The Duchess of Cambridge has paid a visit to the East Anglia’s Children’s Hospices (EACH) facility in Quidenham — met by dozens of school children, volunteers, staff and families.
The charity said they were “delighted” to be welcoming their Royal Patrol to the site, who was greeted with flag-waving pupils from East Harling and Kenninghall primary schools, as well as New Eccles Hall School, on what was her first visit to the facility.
Among the children to speak to the Duchess were Kenninghall Primary School pupils and sisters Ruby, nine, Kitty, six, and Mia, 11 — who all said they were “very excited” to meet her.
“She liked the flowers were gave her and she asked us a few questions as well,” said Mia.
A Royal Patron of the charity since 2012, Her Royal Highness met dignitaries including Richard Jewson, Lord Lieutenant of Norfolk and Cllr Garry Wheatley, chairman of South Norfolk Council, before being given a posy by four-year-old Nell Cork.
Her brother Finnbar received care at the hospice before dying in August last year.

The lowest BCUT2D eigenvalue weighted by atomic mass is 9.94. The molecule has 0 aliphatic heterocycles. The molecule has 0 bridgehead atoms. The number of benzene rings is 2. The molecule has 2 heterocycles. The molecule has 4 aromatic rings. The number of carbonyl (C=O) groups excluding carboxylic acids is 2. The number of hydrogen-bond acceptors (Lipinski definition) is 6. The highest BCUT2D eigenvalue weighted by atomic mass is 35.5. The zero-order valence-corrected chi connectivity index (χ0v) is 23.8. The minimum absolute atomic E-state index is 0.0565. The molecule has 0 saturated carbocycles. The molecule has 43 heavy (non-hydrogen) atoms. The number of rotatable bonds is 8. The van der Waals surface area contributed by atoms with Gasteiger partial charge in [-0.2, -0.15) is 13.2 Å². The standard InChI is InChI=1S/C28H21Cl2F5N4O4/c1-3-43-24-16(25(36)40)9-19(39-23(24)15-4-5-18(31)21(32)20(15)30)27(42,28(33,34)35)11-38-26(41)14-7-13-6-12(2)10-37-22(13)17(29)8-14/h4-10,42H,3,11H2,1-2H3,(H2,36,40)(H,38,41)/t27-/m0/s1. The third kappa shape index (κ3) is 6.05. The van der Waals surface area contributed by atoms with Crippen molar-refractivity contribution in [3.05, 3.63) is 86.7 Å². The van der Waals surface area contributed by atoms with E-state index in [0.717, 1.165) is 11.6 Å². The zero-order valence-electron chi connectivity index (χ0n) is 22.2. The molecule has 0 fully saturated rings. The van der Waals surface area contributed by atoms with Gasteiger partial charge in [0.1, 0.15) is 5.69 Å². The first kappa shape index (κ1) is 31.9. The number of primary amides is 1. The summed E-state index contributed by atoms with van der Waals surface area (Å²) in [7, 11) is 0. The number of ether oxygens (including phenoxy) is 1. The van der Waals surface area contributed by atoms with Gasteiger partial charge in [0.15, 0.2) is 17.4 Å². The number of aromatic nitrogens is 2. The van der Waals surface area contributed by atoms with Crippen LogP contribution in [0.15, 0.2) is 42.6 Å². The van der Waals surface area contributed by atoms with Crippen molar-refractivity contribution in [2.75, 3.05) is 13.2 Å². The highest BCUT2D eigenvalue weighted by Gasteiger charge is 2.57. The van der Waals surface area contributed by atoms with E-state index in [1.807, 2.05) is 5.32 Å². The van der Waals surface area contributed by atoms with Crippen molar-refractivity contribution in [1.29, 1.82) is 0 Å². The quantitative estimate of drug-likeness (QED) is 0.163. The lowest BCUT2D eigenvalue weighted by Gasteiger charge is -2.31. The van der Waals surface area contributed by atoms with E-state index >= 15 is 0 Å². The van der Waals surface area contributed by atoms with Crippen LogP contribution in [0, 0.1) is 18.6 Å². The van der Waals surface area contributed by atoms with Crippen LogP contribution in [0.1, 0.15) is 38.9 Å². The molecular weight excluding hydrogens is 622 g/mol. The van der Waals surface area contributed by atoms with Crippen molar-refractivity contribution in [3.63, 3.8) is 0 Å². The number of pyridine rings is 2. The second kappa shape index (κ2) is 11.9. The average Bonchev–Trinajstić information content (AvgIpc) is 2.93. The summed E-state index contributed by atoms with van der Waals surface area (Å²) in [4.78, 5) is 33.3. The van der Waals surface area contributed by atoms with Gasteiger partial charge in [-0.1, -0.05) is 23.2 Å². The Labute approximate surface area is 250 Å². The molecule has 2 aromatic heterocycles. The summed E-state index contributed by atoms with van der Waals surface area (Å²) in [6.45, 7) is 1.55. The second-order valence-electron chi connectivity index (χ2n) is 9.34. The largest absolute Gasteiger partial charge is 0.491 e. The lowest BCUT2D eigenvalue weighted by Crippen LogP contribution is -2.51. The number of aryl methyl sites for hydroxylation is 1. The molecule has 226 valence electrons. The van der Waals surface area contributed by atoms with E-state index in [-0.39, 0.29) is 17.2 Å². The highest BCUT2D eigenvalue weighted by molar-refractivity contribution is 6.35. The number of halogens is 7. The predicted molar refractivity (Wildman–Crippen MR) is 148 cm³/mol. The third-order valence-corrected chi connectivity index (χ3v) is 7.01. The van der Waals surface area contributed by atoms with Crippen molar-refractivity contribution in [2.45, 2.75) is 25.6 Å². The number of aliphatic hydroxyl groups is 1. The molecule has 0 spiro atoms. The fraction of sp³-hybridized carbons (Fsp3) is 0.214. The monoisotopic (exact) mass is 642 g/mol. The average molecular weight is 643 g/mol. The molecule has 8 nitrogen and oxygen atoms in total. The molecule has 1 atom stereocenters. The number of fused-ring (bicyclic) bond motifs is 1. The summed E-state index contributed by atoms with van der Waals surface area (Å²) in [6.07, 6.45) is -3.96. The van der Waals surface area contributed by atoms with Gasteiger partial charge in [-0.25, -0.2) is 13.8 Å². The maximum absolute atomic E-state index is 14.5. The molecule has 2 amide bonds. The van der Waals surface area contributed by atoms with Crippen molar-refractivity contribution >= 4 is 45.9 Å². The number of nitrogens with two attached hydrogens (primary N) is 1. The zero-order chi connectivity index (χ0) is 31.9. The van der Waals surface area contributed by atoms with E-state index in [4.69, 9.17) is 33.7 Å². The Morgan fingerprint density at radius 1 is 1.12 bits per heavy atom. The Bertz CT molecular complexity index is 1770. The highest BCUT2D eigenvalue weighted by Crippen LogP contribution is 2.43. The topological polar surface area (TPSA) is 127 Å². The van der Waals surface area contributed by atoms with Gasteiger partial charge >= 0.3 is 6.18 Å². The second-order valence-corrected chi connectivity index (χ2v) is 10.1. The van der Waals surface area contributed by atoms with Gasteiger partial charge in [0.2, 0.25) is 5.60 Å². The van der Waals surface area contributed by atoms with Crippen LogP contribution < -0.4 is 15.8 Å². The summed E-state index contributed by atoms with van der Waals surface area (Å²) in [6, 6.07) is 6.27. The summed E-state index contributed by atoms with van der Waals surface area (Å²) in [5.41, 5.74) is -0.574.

She observed a therapy session, and watched Paige Scott, four, from Eccles, use sensory equipment and meet some the children’s families — but part of her visit was to see for herself the importance of the charity’s ongoing Nook Appeal.
The Duchess helped launch it in 2014, and it aims to raise £10m for a new purpose-built hospice, which will be known as the nook, at a five-acre site in Framingham Earl.
The hospice in Quidenham was opened in 1991.
But due to the increasing numbers of children with life-threatening conditions and complex healthcare needs, the charity says the hospice has outgrown its current site.
And EACH says the new hospice will help to provide more families with the same facilities as those offered by the charity’s hospices for Suffolk, Cambridgeshire, and Essex.
EACH Chief Executive Graham Butland said: “It was a pleasure for everyone at EACH to greet Her Royal Highness once again, on what was her first visit to our site in Quidenham.
“The Duchess was given a really good insight into the difficulties our staff and volunteers face as a result of Quidenham having outgrown its home, and the huge difference a purpose-built modern hospice will make to the care they can provide to so many families.
“The nook appeal will transform children’s palliative care across Norfolk and we’ve so far secured close to £5 million.
“We still have some way to go before the new hospice can be built, though, and we need continued help from individuals, trusts and events, and as much corporate and community support as possible.”
To support the Nook Appeal, visit www.each.org.uk/the-nook